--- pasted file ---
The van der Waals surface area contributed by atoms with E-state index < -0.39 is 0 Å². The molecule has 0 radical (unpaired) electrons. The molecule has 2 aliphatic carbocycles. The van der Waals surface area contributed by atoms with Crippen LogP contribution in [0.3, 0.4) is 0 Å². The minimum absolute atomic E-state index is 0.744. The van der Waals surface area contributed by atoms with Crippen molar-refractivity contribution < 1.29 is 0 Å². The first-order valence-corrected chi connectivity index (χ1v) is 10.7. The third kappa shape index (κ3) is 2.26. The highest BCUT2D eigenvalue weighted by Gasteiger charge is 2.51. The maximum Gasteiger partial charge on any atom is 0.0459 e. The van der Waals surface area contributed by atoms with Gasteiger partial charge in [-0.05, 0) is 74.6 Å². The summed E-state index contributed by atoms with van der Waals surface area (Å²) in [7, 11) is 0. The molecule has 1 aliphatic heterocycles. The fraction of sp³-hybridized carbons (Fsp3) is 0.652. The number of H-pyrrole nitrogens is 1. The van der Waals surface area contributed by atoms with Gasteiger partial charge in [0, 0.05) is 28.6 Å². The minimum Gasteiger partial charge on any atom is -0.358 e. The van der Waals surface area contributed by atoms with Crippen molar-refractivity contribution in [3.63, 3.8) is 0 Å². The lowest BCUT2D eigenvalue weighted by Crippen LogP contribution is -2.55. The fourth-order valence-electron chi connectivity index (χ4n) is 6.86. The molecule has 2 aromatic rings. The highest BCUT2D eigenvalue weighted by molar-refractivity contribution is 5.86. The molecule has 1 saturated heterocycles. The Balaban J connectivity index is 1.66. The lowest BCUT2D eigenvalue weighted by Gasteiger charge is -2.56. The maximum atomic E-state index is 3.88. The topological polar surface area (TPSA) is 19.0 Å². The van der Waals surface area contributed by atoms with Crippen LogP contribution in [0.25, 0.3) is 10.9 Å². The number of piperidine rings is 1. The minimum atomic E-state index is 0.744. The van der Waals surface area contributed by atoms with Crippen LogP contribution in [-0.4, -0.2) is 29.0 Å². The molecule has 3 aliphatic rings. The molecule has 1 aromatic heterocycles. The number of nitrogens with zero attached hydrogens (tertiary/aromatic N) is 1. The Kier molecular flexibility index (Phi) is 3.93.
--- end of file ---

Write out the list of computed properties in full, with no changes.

The van der Waals surface area contributed by atoms with E-state index < -0.39 is 0 Å². The molecule has 0 radical (unpaired) electrons. The molecule has 2 aliphatic carbocycles. The van der Waals surface area contributed by atoms with Crippen LogP contribution in [0.3, 0.4) is 0 Å². The minimum absolute atomic E-state index is 0.744. The van der Waals surface area contributed by atoms with Crippen molar-refractivity contribution < 1.29 is 0 Å². The first-order valence-corrected chi connectivity index (χ1v) is 10.7. The third kappa shape index (κ3) is 2.26. The highest BCUT2D eigenvalue weighted by Gasteiger charge is 2.51. The maximum Gasteiger partial charge on any atom is 0.0459 e. The van der Waals surface area contributed by atoms with Gasteiger partial charge in [-0.05, 0) is 74.6 Å². The summed E-state index contributed by atoms with van der Waals surface area (Å²) in [7, 11) is 0. The molecule has 1 aliphatic heterocycles. The fraction of sp³-hybridized carbons (Fsp3) is 0.652. The number of H-pyrrole nitrogens is 1. The van der Waals surface area contributed by atoms with Gasteiger partial charge in [0, 0.05) is 28.6 Å². The minimum Gasteiger partial charge on any atom is -0.358 e. The van der Waals surface area contributed by atoms with Crippen molar-refractivity contribution in [3.63, 3.8) is 0 Å². The lowest BCUT2D eigenvalue weighted by Crippen LogP contribution is -2.55. The fourth-order valence-electron chi connectivity index (χ4n) is 6.86. The molecule has 2 aromatic rings. The highest BCUT2D eigenvalue weighted by molar-refractivity contribution is 5.86. The molecule has 1 saturated heterocycles. The Balaban J connectivity index is 1.66. The lowest BCUT2D eigenvalue weighted by Gasteiger charge is -2.56. The maximum atomic E-state index is 3.88. The topological polar surface area (TPSA) is 19.0 Å². The van der Waals surface area contributed by atoms with Crippen LogP contribution in [0.25, 0.3) is 10.9 Å². The number of piperidine rings is 1. The minimum atomic E-state index is 0.744. The van der Waals surface area contributed by atoms with Crippen LogP contribution in [-0.4, -0.2) is 29.0 Å². The molecule has 3 aliphatic rings. The molecule has 1 aromatic heterocycles. The number of nitrogens with zero attached hydrogens (tertiary/aromatic N) is 1. The Kier molecular flexibility index (Phi) is 3.93.